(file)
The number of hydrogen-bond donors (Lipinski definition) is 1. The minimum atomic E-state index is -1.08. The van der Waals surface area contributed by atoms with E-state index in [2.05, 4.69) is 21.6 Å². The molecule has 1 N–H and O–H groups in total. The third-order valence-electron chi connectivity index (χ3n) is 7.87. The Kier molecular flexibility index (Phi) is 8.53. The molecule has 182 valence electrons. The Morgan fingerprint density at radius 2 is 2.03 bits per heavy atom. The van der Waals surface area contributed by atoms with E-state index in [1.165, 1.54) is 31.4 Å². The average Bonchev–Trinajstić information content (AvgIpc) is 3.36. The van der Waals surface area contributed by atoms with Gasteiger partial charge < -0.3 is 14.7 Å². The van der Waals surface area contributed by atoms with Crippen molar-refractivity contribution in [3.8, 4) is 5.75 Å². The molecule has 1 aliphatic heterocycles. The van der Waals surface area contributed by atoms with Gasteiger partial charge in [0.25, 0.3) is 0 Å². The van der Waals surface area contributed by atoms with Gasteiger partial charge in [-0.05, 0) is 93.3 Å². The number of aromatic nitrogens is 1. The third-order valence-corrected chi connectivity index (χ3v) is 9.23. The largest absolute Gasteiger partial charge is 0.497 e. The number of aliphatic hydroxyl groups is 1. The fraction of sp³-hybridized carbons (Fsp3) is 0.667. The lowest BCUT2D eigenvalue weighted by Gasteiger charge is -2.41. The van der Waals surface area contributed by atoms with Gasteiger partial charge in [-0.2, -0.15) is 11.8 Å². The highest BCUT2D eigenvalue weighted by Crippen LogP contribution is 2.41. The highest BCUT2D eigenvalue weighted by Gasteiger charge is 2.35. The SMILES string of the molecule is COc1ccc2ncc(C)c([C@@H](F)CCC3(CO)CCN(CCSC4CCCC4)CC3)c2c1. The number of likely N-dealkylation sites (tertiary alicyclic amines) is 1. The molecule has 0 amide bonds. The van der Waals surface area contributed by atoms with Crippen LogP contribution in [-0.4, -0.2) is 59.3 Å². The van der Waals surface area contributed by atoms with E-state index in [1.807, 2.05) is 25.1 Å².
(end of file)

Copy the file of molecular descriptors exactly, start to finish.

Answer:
The number of hydrogen-bond donors (Lipinski definition) is 1. The minimum atomic E-state index is -1.08. The van der Waals surface area contributed by atoms with E-state index in [2.05, 4.69) is 21.6 Å². The molecule has 1 N–H and O–H groups in total. The third-order valence-electron chi connectivity index (χ3n) is 7.87. The Kier molecular flexibility index (Phi) is 8.53. The molecule has 182 valence electrons. The Morgan fingerprint density at radius 2 is 2.03 bits per heavy atom. The van der Waals surface area contributed by atoms with E-state index in [1.165, 1.54) is 31.4 Å². The average Bonchev–Trinajstić information content (AvgIpc) is 3.36. The van der Waals surface area contributed by atoms with Gasteiger partial charge < -0.3 is 14.7 Å². The van der Waals surface area contributed by atoms with Crippen molar-refractivity contribution in [3.8, 4) is 5.75 Å². The molecule has 1 aliphatic heterocycles. The van der Waals surface area contributed by atoms with Gasteiger partial charge in [0.25, 0.3) is 0 Å². The van der Waals surface area contributed by atoms with Gasteiger partial charge in [-0.05, 0) is 93.3 Å². The number of aromatic nitrogens is 1. The third-order valence-corrected chi connectivity index (χ3v) is 9.23. The largest absolute Gasteiger partial charge is 0.497 e. The number of aliphatic hydroxyl groups is 1. The fraction of sp³-hybridized carbons (Fsp3) is 0.667. The lowest BCUT2D eigenvalue weighted by Gasteiger charge is -2.41. The van der Waals surface area contributed by atoms with Gasteiger partial charge in [-0.2, -0.15) is 11.8 Å². The highest BCUT2D eigenvalue weighted by Crippen LogP contribution is 2.41. The highest BCUT2D eigenvalue weighted by Gasteiger charge is 2.35. The SMILES string of the molecule is COc1ccc2ncc(C)c([C@@H](F)CCC3(CO)CCN(CCSC4CCCC4)CC3)c2c1. The number of likely N-dealkylation sites (tertiary alicyclic amines) is 1. The molecule has 0 amide bonds. The van der Waals surface area contributed by atoms with Crippen LogP contribution in [-0.4, -0.2) is 59.3 Å². The van der Waals surface area contributed by atoms with E-state index in [1.807, 2.05) is 25.1 Å².